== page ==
Communication: 3 Ways to Help Kids Develop Assertive Expression Skills
Expression—Have you ever been in a situation where you were so overwhelmed with feelings of anger that you were at a loss for words? You had the presence of mind to know all of the things that you shouldn’t say, but weren’t quite sure how to express your true feelings without damaging your relationship. Adults often struggle with effectively communicating their angry feelings. For children, this challenge is doubly difficult; kids don’t want to get in trouble for expressing themselves aggressively, but they often lack the skills for communicating assertively.
Three Ways to Help Kids Develop Assertive Anger Expression
Parents can help their kids develop specific skills for assertive anger expression, beginning with these three primers:
Acknowledge that Anger is OK
From the time they are toddlers, children are often coaxed to deny or quickly dispense of their feelings of anger. Well-intentioned messages like, “Don’t be angry” give kids the message that this most basic of human emotions is something to feel badly about or guilty over. When kids do act out—either through the tantrums of their earliest years or the rebellion of their teenage ones—they are chastened for all of the behaviors that adults do not want them to use.
Rather than hammering away at all of the things kids should not do when it comes to expressing their anger, it is most helpful for parents to show empathy for their child’s emotions experiences and to acknowledge that anger is okay. When kids learn that any way they are feeling is acceptable—and that it is what they do with their feelings (e.g. how they act them out) that counts, they gain skills for effective emotional management and self-control.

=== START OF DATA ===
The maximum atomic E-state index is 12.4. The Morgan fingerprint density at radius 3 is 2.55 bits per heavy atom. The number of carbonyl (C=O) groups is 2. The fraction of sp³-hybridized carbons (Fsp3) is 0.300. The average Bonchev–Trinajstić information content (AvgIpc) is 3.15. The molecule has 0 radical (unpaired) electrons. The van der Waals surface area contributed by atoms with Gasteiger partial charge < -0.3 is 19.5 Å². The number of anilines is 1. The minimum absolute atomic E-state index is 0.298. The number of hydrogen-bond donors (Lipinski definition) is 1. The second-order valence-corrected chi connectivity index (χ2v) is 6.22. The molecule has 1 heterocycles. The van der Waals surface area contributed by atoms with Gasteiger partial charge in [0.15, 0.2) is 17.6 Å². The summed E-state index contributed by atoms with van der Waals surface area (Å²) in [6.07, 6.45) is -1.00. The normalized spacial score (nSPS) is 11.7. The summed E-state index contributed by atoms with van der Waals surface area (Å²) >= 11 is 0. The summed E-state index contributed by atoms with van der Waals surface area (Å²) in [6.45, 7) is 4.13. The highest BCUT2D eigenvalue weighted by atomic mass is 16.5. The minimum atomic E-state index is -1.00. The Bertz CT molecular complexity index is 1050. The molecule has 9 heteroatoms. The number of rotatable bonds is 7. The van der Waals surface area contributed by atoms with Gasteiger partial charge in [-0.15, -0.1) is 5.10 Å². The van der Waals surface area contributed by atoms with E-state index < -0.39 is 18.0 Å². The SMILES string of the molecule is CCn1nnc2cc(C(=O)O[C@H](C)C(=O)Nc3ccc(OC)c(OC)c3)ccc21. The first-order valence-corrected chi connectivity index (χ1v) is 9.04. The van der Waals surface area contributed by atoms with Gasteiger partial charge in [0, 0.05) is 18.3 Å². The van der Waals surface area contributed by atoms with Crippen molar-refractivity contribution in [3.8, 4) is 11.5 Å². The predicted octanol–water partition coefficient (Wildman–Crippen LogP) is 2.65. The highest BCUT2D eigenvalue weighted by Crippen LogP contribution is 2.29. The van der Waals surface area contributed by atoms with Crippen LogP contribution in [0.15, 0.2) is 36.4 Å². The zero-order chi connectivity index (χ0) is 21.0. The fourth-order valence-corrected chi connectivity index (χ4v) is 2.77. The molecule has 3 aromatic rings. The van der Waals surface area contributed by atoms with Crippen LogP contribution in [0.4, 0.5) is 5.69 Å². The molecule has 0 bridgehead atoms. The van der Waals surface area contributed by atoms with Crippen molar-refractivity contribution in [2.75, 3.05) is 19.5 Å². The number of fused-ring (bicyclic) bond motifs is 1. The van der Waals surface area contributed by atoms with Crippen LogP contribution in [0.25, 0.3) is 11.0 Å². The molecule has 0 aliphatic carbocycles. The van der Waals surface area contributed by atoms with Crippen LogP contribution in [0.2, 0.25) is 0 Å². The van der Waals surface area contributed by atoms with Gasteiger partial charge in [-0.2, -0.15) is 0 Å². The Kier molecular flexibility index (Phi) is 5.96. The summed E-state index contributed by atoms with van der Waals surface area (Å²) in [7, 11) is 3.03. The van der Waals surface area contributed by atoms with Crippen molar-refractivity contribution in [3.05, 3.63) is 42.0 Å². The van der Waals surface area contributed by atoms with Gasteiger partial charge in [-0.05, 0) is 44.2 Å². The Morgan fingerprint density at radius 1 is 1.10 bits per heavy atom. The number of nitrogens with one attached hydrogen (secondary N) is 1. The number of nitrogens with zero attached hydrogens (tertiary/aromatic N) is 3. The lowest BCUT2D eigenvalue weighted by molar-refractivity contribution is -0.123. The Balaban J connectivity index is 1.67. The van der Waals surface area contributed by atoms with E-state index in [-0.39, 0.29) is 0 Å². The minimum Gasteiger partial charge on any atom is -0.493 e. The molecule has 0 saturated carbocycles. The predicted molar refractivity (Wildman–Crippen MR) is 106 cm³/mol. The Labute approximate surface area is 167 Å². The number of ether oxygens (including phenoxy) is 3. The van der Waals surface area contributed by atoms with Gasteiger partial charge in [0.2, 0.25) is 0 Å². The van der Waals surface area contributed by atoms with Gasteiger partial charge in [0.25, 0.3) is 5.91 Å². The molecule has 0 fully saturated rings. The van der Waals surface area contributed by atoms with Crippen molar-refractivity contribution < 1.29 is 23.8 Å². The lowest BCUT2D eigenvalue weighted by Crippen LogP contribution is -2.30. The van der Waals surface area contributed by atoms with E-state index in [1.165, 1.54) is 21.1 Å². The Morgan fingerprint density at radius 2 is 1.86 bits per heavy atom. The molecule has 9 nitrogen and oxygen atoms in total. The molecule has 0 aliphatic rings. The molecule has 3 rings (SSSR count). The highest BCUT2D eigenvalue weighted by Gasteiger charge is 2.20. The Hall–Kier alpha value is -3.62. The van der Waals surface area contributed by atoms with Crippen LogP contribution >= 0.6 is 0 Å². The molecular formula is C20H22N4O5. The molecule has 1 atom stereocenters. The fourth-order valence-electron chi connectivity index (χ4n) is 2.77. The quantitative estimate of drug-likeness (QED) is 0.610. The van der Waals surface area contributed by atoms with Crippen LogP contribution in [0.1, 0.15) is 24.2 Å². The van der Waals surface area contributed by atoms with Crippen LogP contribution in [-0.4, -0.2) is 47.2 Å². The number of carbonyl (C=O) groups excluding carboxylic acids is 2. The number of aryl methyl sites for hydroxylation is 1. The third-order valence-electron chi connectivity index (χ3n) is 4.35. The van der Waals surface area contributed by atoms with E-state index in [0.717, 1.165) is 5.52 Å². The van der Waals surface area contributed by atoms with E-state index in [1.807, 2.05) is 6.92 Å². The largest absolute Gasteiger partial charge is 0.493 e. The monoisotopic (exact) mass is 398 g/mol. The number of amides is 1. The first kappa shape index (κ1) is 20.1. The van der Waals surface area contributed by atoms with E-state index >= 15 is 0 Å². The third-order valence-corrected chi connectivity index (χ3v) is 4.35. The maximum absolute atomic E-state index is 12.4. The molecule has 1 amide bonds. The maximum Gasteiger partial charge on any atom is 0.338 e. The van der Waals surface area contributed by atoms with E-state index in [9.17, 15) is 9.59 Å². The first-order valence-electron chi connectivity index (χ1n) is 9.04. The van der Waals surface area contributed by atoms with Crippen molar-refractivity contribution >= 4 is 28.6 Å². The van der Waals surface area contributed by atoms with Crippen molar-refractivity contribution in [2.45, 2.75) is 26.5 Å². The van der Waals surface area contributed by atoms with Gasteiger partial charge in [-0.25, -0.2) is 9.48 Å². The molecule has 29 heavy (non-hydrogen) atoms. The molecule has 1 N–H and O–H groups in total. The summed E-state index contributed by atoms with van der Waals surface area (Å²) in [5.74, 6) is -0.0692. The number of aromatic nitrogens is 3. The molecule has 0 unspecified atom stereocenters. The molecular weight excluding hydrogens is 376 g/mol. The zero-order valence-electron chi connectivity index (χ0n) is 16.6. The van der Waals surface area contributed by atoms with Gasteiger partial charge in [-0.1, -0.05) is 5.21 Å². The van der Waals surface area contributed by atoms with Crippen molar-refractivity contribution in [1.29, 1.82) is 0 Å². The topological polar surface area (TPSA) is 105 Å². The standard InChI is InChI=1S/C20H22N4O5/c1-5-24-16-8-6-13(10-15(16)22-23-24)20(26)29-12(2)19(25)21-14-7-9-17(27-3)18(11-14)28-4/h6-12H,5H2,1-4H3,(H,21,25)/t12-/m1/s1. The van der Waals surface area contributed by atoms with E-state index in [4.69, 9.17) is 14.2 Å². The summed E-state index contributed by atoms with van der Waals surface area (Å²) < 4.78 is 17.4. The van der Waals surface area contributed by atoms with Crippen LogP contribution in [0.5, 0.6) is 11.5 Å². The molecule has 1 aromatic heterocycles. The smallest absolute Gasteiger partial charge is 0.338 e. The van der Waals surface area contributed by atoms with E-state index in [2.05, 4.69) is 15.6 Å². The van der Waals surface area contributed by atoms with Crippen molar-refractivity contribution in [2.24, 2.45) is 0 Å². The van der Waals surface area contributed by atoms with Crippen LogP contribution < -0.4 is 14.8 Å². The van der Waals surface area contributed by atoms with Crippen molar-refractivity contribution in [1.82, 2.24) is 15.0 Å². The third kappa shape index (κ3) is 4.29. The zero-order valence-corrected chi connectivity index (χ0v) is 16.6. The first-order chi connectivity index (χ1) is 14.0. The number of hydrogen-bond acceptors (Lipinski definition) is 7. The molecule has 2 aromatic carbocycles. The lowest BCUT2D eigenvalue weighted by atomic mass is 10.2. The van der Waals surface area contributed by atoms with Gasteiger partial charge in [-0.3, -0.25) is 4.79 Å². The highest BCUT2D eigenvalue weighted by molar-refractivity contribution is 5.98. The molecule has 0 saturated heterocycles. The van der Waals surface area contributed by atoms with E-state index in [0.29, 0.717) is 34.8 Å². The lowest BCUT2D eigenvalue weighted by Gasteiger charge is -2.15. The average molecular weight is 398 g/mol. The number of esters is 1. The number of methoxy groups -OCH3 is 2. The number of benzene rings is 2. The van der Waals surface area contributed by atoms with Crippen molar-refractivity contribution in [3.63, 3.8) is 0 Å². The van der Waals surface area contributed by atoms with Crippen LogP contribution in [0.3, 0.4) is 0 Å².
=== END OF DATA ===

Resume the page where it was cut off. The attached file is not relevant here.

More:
Talk it Out
True emotional intelligence and self-control has everything to do with learning how to put feelings into words. You can help your child cope with often-overwhelming feelings by consistently encouraging him to talk about them. It may be helpful to work with your child to develop a list of the most common triggers for his anger. Participate alongside of him, creating your own Anger Triggers list. As the two of you share your lists and compare notes, you gain mutual understanding that can lead to more careful and respectful interactions around “trigger” issues.
Even if your child is not comfortable sharing his feelings in words, encourage him to keep a writing or art journal, to record his thoughts and feelings about everyday situations that create powerful feelings. Keeping a regular journal is a great way for your child to explore and express a range of emotions on a regular basis, which contributes to better self-understanding and emotional maturity.
Be Willing to Receive Anger
A final key in helping your child learn to accept and manage anger well is to be willing to receive your child’s anger. For parents, it can be quite difficult to be on the receiving end of anger—especially when you are not its rightful target. Nonetheless, when adults demonstrate for kids that they are willing to listen to their respectfully-expressed anger, they send the powerful message that the child’s feelings are valid and that assertive anger will be rewarded with the gift of a listening ear and non-punitive response.
When your kids are angry or frustrated, what do you do to help them express their feelings? How do you help your kids develop assertive expression skills?
Photo courtesy of Flickr.
Signe Whitson, LSW is the author of How to Be Angry: An Assertive Anger Expression Group Guide for Kids and Teens. This article features excerpts from How to Be Angry. Signe also holds many training workshops throughout the US to offer her strategies and advice. During her spare time, Signe enjoys freelance writing for My Baby Clothes dot com. Check out the new fall collection of baby clothes, tutus and baby headbands.
Latest posts by Lori (see all)
- Easter: Making Family Traditions - April 14, 2017
- Healthy Eating: How to Teach Teens Healthy Eating Habits - February 23, 2017
- Parenting Advice: How to Handle Unsolicited Feedback From Grandma - February 13, 2017